To save our United States, we must vote in the 2024 elections at all levels, from city council to president. There was the primary election on March 5 and the general election on Nov. 5. But how will we vote? The last election in 2020 was a crazy-quilt example of irregularities. 

Because of the COVID-19 pandemic, to keep voters safe at home, voting was done by mail-in ballots. Hundreds of thousands of ballots were mailed and millions of dollars were spent to open them and check the signatures, and weeks were taken to read them and report the vote. 

To keep ballots safe from being stolen from postal boxes, new steel, armored boxes were built and placed for deposit of the mail-in ballots. Thirty boxes were placed around Santa Barbara County, costing millions of dollars and were still in place for the next election. The number of traditional polling places were reduced, and the qualification to get a ballot at the polls was minimal.

Now the pandemic is over and things look a lot better, but the state government liked this arrangement and has decided to keep it by incorporating mail-in ballots into state law, i.e., the Voters Choice Act, 3000.5 in the state code. Now all elections will be held using mail-in ballots. 

The state has also set up a special fund to pay for all this added expense needed for mail-in ballots called “the voting system replacement grant.” Our tax dollars. The county must mail 238,661 mail-in ballots for each election, plus the county information guide and sample ballot booklet, or 715,983 pieces of mail for each election.

Vote by mail is more expensive and takes longer to report results—and is subject to ballot harvesting and theft—than are the venerable local polling precincts. A large number of mail ballots are out of date due to delays in reviewing county voter registration lists. So millions are wasted on dead ballots. Voting by mail does not increase voter turnout as shown by the last election on March 5 where 100,160 votes were cast or 41.56 percent of the 238,661 registered voters.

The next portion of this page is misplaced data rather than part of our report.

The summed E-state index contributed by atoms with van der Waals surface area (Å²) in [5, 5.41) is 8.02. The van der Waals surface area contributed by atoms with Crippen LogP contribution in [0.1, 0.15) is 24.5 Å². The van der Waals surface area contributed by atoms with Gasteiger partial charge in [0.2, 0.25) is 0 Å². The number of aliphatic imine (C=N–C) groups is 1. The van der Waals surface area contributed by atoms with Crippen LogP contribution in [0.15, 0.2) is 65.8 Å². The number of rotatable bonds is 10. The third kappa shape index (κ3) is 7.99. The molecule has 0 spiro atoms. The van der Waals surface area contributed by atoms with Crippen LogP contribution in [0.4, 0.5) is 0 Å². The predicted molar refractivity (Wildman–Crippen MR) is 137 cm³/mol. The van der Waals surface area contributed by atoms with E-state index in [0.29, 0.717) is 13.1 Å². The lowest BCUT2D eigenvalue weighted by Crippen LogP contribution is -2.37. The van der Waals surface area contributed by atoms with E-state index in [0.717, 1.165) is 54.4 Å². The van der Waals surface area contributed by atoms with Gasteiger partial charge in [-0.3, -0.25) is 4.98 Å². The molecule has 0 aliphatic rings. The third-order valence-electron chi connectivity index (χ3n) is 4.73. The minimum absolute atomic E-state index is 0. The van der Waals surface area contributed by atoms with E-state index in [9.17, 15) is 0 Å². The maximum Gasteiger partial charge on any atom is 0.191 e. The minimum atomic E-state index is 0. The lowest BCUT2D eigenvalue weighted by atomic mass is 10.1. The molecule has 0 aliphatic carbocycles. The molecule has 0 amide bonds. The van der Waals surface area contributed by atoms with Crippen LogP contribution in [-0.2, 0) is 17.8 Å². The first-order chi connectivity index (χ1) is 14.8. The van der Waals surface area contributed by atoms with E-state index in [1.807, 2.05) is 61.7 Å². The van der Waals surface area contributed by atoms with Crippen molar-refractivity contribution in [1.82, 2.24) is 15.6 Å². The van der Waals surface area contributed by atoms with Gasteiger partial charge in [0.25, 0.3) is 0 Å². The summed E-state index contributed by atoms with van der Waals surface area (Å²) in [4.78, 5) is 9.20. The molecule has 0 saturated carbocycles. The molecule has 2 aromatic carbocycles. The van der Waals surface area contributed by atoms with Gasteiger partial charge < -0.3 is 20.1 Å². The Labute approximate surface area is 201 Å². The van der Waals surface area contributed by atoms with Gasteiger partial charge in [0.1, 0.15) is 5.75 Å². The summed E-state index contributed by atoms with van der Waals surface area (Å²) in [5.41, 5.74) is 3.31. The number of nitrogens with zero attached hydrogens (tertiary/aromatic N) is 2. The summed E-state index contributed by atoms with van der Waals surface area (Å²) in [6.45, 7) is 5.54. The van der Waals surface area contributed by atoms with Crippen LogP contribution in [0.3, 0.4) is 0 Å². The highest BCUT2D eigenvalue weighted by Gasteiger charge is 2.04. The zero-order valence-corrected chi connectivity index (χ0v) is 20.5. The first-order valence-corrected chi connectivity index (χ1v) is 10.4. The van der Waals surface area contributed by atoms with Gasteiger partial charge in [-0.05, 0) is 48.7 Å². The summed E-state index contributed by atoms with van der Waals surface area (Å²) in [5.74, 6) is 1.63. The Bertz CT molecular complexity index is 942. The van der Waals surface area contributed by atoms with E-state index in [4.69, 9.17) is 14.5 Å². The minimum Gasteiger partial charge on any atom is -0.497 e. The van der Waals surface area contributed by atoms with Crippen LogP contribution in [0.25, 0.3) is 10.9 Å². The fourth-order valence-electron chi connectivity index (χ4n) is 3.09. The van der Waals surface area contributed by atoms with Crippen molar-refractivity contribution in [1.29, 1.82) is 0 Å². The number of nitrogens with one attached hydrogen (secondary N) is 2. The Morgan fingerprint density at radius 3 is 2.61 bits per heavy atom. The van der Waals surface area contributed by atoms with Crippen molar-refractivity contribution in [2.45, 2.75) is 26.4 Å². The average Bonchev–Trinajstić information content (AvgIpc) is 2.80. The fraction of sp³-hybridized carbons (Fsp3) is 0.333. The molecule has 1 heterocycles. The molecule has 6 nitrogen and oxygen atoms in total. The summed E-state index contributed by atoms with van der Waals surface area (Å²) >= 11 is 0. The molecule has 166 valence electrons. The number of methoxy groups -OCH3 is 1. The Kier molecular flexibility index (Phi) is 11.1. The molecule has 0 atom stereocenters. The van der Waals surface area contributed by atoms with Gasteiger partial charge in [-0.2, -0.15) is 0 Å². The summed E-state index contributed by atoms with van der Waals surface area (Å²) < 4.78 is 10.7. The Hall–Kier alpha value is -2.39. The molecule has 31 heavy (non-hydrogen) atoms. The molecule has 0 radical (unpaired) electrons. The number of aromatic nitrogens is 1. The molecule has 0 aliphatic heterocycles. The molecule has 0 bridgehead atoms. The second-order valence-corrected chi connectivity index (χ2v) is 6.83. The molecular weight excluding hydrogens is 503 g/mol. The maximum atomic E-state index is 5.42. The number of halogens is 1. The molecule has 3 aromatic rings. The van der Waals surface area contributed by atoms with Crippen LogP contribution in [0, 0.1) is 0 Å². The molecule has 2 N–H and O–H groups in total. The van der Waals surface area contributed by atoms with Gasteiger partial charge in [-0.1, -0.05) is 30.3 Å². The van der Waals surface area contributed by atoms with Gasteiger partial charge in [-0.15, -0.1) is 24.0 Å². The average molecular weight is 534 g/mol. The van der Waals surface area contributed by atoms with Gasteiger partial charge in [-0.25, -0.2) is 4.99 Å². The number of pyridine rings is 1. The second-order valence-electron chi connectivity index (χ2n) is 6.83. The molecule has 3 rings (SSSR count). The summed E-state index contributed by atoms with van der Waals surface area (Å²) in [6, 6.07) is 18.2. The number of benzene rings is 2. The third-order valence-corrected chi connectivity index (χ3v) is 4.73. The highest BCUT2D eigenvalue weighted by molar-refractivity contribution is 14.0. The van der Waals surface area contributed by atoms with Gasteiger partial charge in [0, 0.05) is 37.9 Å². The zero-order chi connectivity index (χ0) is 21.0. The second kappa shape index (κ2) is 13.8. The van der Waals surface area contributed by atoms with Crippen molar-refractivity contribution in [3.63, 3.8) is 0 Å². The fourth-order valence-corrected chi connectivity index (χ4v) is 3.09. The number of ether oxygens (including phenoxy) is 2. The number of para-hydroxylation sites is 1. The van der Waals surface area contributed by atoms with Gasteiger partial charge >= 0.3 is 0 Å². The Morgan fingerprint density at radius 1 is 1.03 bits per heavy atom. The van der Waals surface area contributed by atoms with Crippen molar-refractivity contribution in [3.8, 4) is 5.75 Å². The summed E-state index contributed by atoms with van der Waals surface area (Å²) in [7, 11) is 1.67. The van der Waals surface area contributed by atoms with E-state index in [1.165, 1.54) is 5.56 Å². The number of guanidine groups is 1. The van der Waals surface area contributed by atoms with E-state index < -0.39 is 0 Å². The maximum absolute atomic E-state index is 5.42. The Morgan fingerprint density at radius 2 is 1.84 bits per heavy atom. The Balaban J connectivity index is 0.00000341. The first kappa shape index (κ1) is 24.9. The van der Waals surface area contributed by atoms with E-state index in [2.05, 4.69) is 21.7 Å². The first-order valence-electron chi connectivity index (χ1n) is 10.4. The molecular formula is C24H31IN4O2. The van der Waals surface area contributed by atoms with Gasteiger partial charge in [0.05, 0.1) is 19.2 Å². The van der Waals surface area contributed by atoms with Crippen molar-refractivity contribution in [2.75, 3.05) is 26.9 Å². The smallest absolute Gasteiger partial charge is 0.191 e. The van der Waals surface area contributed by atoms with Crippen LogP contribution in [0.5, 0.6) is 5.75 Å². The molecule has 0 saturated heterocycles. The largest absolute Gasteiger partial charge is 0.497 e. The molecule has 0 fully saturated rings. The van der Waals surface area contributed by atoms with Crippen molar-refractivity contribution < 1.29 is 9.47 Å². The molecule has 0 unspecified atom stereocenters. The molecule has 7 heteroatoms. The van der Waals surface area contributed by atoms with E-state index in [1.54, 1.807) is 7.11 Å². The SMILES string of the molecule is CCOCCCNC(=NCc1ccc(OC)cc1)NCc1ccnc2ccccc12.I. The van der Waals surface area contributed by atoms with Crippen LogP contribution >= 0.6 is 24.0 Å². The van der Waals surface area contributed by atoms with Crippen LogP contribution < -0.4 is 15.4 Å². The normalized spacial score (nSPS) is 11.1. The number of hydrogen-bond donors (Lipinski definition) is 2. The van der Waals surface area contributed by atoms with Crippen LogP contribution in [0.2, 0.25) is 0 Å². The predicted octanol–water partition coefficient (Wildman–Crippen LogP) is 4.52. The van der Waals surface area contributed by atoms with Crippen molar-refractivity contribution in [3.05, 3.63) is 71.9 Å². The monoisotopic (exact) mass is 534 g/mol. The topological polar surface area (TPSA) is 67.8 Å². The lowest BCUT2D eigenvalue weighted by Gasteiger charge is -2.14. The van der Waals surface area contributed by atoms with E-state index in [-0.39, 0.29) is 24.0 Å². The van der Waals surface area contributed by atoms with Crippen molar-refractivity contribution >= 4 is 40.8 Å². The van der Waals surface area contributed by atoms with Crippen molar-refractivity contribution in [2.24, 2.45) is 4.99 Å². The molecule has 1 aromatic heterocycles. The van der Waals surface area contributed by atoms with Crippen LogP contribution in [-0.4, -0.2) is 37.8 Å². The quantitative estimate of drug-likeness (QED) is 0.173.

And there are fewer precincts now to make it more difficult to vote in person. What happened to the 138,500 mail-in ballots not used? At the precinct polls you sign next to your name in the book and your ballot is ready to be counted when you drop it in the box. No 30 remote drop boxes are needed. 

The voting system has been watered down. Reliable voting is what voting is all about. Voters have doubts, so low turnouts.

For better results: 1. You Must ID yourself and show that you are the one voting, your real ID. 2. You must appear at the precinct to vote unless you have requested an absentee ballot before vote day. 3. You must sign your name on the voter logbook, not on a wobbly computer screen, so your signature can be verified if necessary. 4. There must be voting only on vote day, between 6 a.m. and 8 p.m. 5. Require update of registration files every two years.

Justin M. Ruhge

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